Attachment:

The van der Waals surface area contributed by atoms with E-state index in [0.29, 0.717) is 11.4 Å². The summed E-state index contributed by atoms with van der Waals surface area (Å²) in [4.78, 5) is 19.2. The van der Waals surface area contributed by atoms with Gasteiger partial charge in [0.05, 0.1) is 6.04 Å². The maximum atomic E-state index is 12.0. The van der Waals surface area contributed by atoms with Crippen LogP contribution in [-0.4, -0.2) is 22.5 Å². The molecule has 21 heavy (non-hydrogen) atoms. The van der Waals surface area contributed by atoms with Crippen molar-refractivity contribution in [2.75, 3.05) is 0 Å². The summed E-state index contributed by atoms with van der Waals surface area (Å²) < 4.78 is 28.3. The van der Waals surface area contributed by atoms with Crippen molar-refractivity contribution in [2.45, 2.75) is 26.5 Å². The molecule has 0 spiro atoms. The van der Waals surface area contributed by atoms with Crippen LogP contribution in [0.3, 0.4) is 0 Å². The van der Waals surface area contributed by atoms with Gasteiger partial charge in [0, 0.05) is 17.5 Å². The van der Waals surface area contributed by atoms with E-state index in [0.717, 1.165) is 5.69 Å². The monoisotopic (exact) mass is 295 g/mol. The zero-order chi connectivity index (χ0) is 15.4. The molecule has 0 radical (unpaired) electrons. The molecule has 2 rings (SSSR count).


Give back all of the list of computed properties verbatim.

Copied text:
The van der Waals surface area contributed by atoms with E-state index in [0.29, 0.717) is 11.4 Å². The summed E-state index contributed by atoms with van der Waals surface area (Å²) in [4.78, 5) is 19.2. The van der Waals surface area contributed by atoms with Gasteiger partial charge in [0.05, 0.1) is 6.04 Å². The maximum atomic E-state index is 12.0. The van der Waals surface area contributed by atoms with Crippen LogP contribution in [-0.4, -0.2) is 22.5 Å². The molecule has 21 heavy (non-hydrogen) atoms. The van der Waals surface area contributed by atoms with Crippen molar-refractivity contribution in [2.75, 3.05) is 0 Å². The summed E-state index contributed by atoms with van der Waals surface area (Å²) < 4.78 is 28.3. The van der Waals surface area contributed by atoms with Crippen molar-refractivity contribution in [2.45, 2.75) is 26.5 Å². The molecule has 0 spiro atoms. The van der Waals surface area contributed by atoms with Crippen LogP contribution in [0.3, 0.4) is 0 Å². The van der Waals surface area contributed by atoms with Gasteiger partial charge in [0, 0.05) is 17.5 Å². The van der Waals surface area contributed by atoms with E-state index in [0.717, 1.165) is 5.69 Å². The monoisotopic (exact) mass is 295 g/mol. The zero-order chi connectivity index (χ0) is 15.4. The molecule has 0 radical (unpaired) electrons. The molecule has 2 rings (SSSR count).